The 3Ls – Language, Letters, and Literacy – program helps infants, toddlers, and preschoolers with Down syndrome and other developmental disabilities develop language and early literacy skills. Rise classrooms progress in age from infants through preschoolers/prekindergarten students, and the 3Ls program is incorporated from the start. Each child’s individual needs and abilities are taken into consideration, allowing the program to meet each child right where they are. With oversight from Rise’s Director of Education, teachers and therapists use developmentally appropriate activities for each age group to first teach communication and language skills, then letters, and finally, early literacy and math skills. Students work daily in structured activities that focus on oral motor development, receptive language development (the ability to understand what is being said), and expressive language development (the ability to convey thoughts, feelings, and ideas). Teachers incorporate the Learning Without Tears™ curriculum, introducing its methods and language in the infant rooms and then expanding and increasing its use as the children get older. In the young preschooler classrooms, a letter of the week is introduced and students learn its shape using tactile methods, explore the sound it makes, and associate words with it. In the older preschooler/prekindergarten rooms where letter identification and reading readiness become heavily emphasized, the letter of the week instruction is expanded as students start tracing and writing letters. Teachers also increase the use of flashcards, predictive text short stories, who/what/when/where picture cards, and flannel board stories for storytelling and retelling. The strength of the 3Ls program is that it reinforces and builds upon the skills the children have learned as they “graduate” to each classroom level.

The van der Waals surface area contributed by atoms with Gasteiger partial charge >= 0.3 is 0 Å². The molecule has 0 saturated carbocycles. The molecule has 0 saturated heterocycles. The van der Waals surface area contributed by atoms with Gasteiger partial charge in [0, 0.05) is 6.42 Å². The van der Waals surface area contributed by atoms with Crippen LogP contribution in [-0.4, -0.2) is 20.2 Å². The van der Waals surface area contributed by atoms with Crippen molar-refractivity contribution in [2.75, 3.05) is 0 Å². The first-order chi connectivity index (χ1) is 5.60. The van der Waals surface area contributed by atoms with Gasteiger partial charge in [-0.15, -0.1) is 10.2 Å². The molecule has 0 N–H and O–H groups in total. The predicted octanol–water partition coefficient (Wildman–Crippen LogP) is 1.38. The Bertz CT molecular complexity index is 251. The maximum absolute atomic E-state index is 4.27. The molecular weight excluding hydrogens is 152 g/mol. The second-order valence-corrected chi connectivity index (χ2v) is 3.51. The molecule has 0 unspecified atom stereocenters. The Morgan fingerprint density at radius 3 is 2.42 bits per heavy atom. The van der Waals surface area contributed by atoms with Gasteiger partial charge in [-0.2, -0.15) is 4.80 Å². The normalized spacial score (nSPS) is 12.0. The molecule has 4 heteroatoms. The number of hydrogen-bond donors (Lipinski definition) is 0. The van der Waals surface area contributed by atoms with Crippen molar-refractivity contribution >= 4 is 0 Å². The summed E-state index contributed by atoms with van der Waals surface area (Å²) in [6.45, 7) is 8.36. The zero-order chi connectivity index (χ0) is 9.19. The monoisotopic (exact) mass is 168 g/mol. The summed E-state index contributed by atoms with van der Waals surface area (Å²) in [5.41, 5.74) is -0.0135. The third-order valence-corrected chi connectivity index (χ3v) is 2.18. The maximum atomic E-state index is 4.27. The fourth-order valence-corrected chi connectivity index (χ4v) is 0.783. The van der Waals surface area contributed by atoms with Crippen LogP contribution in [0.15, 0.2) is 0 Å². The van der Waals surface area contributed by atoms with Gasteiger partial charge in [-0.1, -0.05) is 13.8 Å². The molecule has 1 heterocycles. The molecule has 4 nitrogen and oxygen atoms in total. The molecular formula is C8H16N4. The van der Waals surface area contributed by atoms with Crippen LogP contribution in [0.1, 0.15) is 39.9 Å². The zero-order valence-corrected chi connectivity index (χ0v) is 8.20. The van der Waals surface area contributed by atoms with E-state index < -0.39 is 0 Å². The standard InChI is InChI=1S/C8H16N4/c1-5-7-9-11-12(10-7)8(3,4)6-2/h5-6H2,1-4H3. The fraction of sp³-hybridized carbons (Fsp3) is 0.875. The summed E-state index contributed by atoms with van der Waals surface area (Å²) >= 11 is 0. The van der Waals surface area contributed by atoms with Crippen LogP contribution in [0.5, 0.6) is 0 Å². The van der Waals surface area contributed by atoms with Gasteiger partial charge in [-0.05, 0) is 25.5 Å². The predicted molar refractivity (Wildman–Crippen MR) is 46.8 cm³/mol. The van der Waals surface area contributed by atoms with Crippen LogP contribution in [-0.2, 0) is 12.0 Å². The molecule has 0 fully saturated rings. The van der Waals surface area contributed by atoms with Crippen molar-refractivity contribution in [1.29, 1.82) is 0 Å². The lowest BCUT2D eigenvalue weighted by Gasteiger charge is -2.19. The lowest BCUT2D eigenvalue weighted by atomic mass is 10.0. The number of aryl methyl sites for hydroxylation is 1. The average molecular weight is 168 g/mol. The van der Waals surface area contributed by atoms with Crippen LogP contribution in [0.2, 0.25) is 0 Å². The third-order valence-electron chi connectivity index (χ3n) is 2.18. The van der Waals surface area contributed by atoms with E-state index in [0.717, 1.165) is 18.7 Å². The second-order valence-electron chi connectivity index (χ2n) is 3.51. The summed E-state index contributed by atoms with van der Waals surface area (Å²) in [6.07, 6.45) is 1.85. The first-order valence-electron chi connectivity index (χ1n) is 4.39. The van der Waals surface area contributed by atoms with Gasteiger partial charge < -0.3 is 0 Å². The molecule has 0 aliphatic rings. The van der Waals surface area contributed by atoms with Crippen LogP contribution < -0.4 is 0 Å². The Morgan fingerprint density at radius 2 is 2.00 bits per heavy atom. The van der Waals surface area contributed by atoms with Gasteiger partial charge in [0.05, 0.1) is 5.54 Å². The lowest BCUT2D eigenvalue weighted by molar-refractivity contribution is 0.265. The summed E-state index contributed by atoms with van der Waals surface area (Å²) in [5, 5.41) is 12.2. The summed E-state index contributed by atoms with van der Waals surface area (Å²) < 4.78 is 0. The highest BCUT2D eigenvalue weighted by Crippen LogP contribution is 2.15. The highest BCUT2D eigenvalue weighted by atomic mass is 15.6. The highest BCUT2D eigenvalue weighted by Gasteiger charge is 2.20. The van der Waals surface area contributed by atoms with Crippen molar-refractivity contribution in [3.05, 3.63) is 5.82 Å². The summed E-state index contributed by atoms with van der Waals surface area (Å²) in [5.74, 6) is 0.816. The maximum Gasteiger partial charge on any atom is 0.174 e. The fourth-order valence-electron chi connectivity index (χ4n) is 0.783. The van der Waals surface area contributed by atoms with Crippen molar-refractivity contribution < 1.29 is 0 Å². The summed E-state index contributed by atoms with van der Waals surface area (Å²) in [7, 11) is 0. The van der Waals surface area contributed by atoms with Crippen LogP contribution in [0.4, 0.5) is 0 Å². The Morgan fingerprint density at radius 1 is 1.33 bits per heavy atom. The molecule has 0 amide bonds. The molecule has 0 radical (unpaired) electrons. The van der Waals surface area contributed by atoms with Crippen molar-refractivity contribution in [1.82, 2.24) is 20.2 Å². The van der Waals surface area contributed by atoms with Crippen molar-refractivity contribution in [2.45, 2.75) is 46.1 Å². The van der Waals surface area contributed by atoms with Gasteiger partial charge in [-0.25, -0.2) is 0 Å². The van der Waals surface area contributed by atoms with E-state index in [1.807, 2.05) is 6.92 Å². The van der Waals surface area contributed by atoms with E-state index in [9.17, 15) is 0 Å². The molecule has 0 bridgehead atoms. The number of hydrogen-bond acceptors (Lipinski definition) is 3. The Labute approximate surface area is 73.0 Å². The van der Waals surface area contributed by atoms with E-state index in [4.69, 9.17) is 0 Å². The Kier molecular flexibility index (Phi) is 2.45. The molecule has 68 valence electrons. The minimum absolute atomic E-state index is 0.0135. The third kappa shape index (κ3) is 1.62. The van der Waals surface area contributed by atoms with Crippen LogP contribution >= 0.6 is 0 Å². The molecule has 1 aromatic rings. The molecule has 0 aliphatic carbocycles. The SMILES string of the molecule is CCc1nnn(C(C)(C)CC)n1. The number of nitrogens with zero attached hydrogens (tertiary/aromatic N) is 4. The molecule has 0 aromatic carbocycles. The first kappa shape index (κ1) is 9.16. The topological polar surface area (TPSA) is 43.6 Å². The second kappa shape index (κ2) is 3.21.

Further, Rise’s Language/Assessment Specialist and a Texas Children’s Hospital Speech-Language Pathologist lead separate weekly group therapy sessions in each of Rise’s ten classrooms to promote oral motor development, enhance the skills required for receptive and expressive language, and build upon classroom instruction. Both the Language/Assessment Specialist and the Speech-Language Pathologist write parent newsletters two to four times yearly regarding communication, language, and feeding and swallowing skills.